The electric heat actuator consists of three main parts, a temperature controller, a valve actuator and a valve. Normally the temperature controller will be installed on the wall of the building's internal wall and connected to the electric heat actuator by means of a cable. The electric heat actuator is then connected to the corresponding control point with a cable, which does not need to be too long, around 1 metre.
The electric thermal actuator is fixed to the valve with a nut. When the room temperature reaches the preset temperature of the thermostat, the positive thermistor in the electric thermal actuator will start to work and close the valve by heating the thermal expansion device. When the room temperature decreases, the thermostat senses the temperature change and will transmit the signal to the electric thermal actuator, which will start to cool down and open the valve. Many electric heat actuators in the current market have a power failure automatic reset function to avoid the inconvenience caused by power failure of electric heat actuators.
The role of electric heating actuators
Electric heat actuators are mainly used at the end of the heating system to regulate the indoor temperature by linking them together with a temperature control device. If the indoor area is large, two underfloor heating loops can be installed, when only one thermostat can be used in parallel with the electric heating actuator to achieve the temperature control function, which can save the user a certain amount of installation costs. Electric heating actuators have an important role to play in heating equipment, users should buy through the regular way, so that product quality can be guaranteed.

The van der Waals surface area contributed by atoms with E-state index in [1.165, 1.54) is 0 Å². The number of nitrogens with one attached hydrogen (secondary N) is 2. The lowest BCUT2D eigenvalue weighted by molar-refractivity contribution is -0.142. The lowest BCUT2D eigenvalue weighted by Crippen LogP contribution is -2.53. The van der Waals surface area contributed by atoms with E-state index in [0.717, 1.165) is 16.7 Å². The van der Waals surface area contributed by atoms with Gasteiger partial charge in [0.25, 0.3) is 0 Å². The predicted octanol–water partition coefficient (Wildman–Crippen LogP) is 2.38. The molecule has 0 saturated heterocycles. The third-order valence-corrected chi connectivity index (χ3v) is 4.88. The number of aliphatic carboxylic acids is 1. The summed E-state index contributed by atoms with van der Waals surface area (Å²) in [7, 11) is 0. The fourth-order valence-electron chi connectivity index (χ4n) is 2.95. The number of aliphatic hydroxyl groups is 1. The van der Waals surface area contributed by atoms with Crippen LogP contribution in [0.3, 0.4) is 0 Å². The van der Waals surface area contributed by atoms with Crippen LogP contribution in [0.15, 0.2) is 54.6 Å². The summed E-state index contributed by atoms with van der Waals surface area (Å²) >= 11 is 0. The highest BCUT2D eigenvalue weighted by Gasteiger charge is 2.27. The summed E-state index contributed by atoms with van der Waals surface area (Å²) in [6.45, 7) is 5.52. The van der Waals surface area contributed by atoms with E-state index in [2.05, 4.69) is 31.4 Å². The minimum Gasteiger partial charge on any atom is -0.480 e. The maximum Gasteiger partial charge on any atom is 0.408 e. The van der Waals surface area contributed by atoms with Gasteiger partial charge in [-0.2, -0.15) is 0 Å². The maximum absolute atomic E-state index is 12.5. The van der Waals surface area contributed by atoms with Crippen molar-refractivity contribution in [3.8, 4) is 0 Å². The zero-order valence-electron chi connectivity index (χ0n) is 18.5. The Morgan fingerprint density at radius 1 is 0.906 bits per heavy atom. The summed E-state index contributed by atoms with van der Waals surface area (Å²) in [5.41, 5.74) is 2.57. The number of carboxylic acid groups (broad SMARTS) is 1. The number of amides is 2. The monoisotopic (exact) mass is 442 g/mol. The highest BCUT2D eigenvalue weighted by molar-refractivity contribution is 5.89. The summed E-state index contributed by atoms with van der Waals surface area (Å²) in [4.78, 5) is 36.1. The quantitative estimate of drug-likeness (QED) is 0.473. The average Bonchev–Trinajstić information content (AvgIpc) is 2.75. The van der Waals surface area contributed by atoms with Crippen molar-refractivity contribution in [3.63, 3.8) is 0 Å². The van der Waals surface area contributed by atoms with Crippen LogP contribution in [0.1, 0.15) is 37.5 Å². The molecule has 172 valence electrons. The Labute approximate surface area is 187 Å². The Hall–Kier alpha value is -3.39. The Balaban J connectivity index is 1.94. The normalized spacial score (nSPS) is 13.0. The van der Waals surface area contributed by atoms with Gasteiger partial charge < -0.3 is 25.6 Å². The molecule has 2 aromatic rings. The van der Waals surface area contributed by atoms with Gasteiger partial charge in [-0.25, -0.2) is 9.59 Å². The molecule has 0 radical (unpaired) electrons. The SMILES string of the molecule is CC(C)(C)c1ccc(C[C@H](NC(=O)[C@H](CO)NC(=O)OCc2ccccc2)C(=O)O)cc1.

How to choose an electric heating actuator
In colder climates, residents use electric heating actuators and thermostats mainly for the purpose of saving on heating costs in districts with heat metering charges. Hot water enters the home and is ready to be turned on. The normally open actuator ensures safety of use, even if the power goes out, or if the mains is inadvertently switched off when you go out, the heating is still flowing and will not lead to frozen pipes and property damage.
In warmer climates, residents use electric heat actuators and thermostats mainly for the purpose of time-sharing heating and saving gas or electricity. Normally closed actuators ensure energy efficiency in use, while preventing the heat source from automatically igniting and wasting energy.